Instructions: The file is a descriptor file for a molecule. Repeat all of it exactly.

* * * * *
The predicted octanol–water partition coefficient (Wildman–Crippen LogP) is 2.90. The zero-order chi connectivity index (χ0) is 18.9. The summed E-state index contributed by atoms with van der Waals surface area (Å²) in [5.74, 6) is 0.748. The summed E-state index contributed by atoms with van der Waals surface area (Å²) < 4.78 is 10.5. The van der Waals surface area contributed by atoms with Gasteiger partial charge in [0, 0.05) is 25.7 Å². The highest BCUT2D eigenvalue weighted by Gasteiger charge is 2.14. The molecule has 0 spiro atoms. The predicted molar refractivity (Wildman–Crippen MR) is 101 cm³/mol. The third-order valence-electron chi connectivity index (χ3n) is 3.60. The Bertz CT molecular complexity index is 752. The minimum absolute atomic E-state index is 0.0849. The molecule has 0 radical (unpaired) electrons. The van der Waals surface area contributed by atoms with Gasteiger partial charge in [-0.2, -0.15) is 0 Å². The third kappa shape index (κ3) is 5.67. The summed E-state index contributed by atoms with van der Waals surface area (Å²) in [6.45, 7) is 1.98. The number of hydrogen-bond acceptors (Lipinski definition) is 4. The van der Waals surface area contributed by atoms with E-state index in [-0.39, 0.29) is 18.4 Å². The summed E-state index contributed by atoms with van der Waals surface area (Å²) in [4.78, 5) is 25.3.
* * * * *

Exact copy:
The predicted octanol–water partition coefficient (Wildman–Crippen LogP) is 2.90. The zero-order chi connectivity index (χ0) is 18.9. The summed E-state index contributed by atoms with van der Waals surface area (Å²) in [5.74, 6) is 0.748. The summed E-state index contributed by atoms with van der Waals surface area (Å²) < 4.78 is 10.5. The van der Waals surface area contributed by atoms with Gasteiger partial charge in [0, 0.05) is 25.7 Å². The highest BCUT2D eigenvalue weighted by Gasteiger charge is 2.14. The molecule has 0 spiro atoms. The predicted molar refractivity (Wildman–Crippen MR) is 101 cm³/mol. The third-order valence-electron chi connectivity index (χ3n) is 3.60. The Bertz CT molecular complexity index is 752. The minimum absolute atomic E-state index is 0.0849. The molecule has 0 radical (unpaired) electrons. The van der Waals surface area contributed by atoms with Gasteiger partial charge in [-0.2, -0.15) is 0 Å². The third kappa shape index (κ3) is 5.67. The summed E-state index contributed by atoms with van der Waals surface area (Å²) in [6.45, 7) is 1.98. The number of hydrogen-bond acceptors (Lipinski definition) is 4. The van der Waals surface area contributed by atoms with E-state index in [-0.39, 0.29) is 18.4 Å². The summed E-state index contributed by atoms with van der Waals surface area (Å²) in [4.78, 5) is 25.3.